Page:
Police receive complaint about Newton after BBC allegations
POLICE have received a complaint alleging that Assembly Speaker Robin Newton broke the law by not declaring an interest in Charter NI.
It is understood that a member of the public lodged the complaint about the East Belfast MLA in the wake of allegations contained in a BBC programme on Tuesday.
The PSNI yesterday didn’t name Mr Newton, but confirmed that “a complaint has been received following the Spotlight programme and this is currently being reviewed”.
The DUP politician denies claims that he misled the Assembly about the true nature of his role in the UDA-linked charity.
The Speaker has refused to resign from his £87,500 a year job, but says he won’t run again if the Assembly returns.
Every political party in Stormont bar the DUP has called on him to step aside. Arlene Foster has remained silent on the issue.
Spotlight reported that when Mr Newton blocked an urgent question on the awarding of public funds to the controversial charity last autumn, he hadn’t revealed his key role as an adviser to the group.
The BBC obtained internal Charter NI papers, including copies of its board minutes, which it said proved that Mr Newton had “an important role in helping to run Charter NI, including attending full board meetings from mid-2012”.
Sinn Fein yesterday lodged a complaint about the allegations that Mr Newton misled the Assembly.
West Belfast MLA Alex Maskey said: “We are also seeking confirmation as to whether he was in breach of the Section 43 NI Act applicable to MLAs on declaration of interests.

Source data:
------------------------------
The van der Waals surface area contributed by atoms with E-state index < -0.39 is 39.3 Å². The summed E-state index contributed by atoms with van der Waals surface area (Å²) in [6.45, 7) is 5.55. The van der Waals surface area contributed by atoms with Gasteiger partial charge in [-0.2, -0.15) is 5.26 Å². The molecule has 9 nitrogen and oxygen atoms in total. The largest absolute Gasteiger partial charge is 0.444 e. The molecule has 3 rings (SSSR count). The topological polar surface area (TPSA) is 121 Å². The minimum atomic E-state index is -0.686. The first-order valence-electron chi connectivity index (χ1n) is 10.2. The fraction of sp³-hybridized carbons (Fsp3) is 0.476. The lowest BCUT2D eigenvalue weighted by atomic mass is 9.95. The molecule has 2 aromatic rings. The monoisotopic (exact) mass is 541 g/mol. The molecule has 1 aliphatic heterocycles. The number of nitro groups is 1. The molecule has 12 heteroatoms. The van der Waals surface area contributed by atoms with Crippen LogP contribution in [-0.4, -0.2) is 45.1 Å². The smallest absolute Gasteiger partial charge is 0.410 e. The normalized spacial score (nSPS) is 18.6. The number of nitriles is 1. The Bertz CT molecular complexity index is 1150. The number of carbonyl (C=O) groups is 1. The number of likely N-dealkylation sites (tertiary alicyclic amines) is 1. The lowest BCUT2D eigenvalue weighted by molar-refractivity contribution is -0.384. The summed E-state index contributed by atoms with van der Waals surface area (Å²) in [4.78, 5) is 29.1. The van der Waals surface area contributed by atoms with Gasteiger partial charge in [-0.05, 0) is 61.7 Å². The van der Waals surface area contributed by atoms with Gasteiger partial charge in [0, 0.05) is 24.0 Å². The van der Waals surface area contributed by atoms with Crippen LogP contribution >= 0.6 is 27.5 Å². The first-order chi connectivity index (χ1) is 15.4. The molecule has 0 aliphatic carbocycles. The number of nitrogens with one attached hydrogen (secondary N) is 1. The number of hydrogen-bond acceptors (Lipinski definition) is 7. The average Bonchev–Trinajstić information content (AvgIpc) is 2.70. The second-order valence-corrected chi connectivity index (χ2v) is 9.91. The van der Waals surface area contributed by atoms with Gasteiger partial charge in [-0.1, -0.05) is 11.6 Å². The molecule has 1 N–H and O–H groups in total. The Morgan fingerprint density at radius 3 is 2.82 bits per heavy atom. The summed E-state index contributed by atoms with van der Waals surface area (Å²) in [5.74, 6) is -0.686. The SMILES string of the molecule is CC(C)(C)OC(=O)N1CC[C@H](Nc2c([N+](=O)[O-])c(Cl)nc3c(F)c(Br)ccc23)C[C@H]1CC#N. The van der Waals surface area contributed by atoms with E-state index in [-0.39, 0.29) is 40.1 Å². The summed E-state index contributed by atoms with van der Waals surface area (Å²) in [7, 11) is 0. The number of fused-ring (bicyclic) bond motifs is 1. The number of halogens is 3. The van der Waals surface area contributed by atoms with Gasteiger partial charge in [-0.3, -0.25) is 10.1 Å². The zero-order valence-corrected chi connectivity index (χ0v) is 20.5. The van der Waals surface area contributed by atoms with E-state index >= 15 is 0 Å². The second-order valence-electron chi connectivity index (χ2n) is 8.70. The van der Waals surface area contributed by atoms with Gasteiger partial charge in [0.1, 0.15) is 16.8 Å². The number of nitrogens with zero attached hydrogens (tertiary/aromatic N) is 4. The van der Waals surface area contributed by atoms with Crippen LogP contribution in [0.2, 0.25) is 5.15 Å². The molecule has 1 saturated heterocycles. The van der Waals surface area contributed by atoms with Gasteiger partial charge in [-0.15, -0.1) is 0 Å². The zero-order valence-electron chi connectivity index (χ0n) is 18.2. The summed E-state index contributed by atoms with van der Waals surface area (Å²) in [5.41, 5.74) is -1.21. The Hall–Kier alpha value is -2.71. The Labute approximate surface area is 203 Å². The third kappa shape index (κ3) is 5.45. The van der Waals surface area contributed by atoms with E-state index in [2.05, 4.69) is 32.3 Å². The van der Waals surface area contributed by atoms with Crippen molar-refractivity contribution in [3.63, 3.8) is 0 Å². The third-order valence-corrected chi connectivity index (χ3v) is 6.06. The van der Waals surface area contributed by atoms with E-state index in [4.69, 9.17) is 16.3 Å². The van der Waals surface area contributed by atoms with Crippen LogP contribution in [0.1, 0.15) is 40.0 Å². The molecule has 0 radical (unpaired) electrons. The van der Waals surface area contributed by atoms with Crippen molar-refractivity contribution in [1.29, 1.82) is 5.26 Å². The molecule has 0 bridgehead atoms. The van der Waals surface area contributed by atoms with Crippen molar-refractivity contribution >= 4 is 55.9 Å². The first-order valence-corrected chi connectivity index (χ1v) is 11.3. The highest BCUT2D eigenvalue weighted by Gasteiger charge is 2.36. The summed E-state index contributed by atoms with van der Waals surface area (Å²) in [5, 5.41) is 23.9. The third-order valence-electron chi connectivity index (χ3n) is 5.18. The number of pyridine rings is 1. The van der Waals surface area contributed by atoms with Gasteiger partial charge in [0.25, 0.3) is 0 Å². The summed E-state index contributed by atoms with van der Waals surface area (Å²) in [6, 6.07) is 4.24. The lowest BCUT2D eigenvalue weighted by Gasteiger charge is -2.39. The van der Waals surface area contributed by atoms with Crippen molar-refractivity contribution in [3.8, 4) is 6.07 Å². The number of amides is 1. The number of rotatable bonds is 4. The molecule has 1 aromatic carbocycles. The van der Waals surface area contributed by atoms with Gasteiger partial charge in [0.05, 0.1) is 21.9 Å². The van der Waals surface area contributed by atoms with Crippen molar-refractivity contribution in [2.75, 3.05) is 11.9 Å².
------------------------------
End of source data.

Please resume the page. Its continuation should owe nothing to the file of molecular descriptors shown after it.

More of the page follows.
“We believe that Robin Newton’s position as Speaker is completely untenable in light of the serious allegations in a BBC Spotlight programme and that he should resign with immediate effect. The public demand integrity in government and the Speaker should be above reproach and independently accountable to the political institutions.”
Mr Newton sat on a Social Investment Fund (SIF) steering group that awarded Charter NI a £1.7m contract.
The charity’s chief executive is UDA boss Dee Stitt. His north Down gang has been linked to drug dealing, racketeering and intimidation.
SDLP deputy leader Nichola Mallon called for key documentation from SIF steering groups to be published by the head of the Civil Service.
She said that in order to address concerns about SIF processes, steering group minutes and conflict of interest declarations should be published.
“Much of the attention following this week’s Spotlight programme has rightly fallen on Robin Newton. His failure to declare the full extent of his involvement with Charter NI is a matter of serious concern,” she stated.
“But the critical flaws at the heart of the Social Investment Fund relate to the complete failure to manage perceived conflicts of interest where they arise.
“It defies belief that the system allowed steering groups, comprised of political representatives and community group members, to allocate significant sums of public money to groups which their members were connected with. That creates suspicion.”
Ms Mallon said that the only way to address the problem was by total transparency.
“That can be achieved if the minutes of steering group meetings and full conflict of interest declarations are made public. I made that call in December of last year. It was ignored then. It cannot be ignored now,” she said.
“I will be writing to the head of the Civil Service requesting that this documentation, which rests with the Executive Office, is published in the interests of transparency, accountability and public confidence in the political institutions.”
Politicians have urged Assembly Speaker Robin Newton to stand down